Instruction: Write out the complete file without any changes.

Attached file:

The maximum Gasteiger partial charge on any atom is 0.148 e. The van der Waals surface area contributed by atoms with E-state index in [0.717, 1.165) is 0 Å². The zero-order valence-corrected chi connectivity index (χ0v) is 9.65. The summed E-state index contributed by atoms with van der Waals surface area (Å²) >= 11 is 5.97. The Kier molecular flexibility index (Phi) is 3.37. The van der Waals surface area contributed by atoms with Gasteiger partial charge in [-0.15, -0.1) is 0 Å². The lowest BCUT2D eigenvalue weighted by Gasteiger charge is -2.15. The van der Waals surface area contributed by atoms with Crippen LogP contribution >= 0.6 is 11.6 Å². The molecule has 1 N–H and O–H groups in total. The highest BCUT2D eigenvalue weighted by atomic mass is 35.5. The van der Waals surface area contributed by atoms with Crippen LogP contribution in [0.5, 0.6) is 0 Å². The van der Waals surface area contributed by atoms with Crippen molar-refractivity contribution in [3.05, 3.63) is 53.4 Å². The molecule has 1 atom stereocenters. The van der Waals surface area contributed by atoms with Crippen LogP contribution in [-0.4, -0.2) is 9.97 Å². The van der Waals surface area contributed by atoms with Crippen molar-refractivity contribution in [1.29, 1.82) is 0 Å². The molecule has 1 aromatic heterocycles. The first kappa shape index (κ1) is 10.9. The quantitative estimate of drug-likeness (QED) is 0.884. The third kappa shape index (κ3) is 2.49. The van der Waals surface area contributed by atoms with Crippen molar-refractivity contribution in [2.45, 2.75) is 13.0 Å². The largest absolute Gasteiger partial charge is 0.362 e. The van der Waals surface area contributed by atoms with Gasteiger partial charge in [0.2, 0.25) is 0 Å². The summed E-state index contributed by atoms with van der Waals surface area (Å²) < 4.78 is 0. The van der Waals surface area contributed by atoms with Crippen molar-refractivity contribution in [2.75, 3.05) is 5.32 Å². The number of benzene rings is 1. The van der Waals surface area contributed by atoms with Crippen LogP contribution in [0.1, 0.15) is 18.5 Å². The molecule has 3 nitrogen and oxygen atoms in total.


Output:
The maximum Gasteiger partial charge on any atom is 0.148 e. The van der Waals surface area contributed by atoms with E-state index in [0.717, 1.165) is 0 Å². The zero-order valence-corrected chi connectivity index (χ0v) is 9.65. The summed E-state index contributed by atoms with van der Waals surface area (Å²) >= 11 is 5.97. The Kier molecular flexibility index (Phi) is 3.37. The van der Waals surface area contributed by atoms with Gasteiger partial charge in [-0.15, -0.1) is 0 Å². The lowest BCUT2D eigenvalue weighted by Gasteiger charge is -2.15. The van der Waals surface area contributed by atoms with Crippen LogP contribution >= 0.6 is 11.6 Å². The molecule has 1 N–H and O–H groups in total. The highest BCUT2D eigenvalue weighted by atomic mass is 35.5. The van der Waals surface area contributed by atoms with Crippen LogP contribution in [0.5, 0.6) is 0 Å². The van der Waals surface area contributed by atoms with Crippen molar-refractivity contribution in [3.05, 3.63) is 53.4 Å². The molecule has 1 atom stereocenters. The van der Waals surface area contributed by atoms with Crippen LogP contribution in [-0.4, -0.2) is 9.97 Å². The van der Waals surface area contributed by atoms with Crippen molar-refractivity contribution in [1.29, 1.82) is 0 Å². The molecule has 1 aromatic heterocycles. The first kappa shape index (κ1) is 10.9. The quantitative estimate of drug-likeness (QED) is 0.884. The third kappa shape index (κ3) is 2.49. The van der Waals surface area contributed by atoms with Crippen molar-refractivity contribution in [2.45, 2.75) is 13.0 Å². The largest absolute Gasteiger partial charge is 0.362 e. The van der Waals surface area contributed by atoms with Gasteiger partial charge in [0.2, 0.25) is 0 Å². The summed E-state index contributed by atoms with van der Waals surface area (Å²) < 4.78 is 0. The van der Waals surface area contributed by atoms with Crippen molar-refractivity contribution in [2.75, 3.05) is 5.32 Å². The number of benzene rings is 1. The van der Waals surface area contributed by atoms with Crippen LogP contribution in [0.1, 0.15) is 18.5 Å². The molecule has 3 nitrogen and oxygen atoms in total.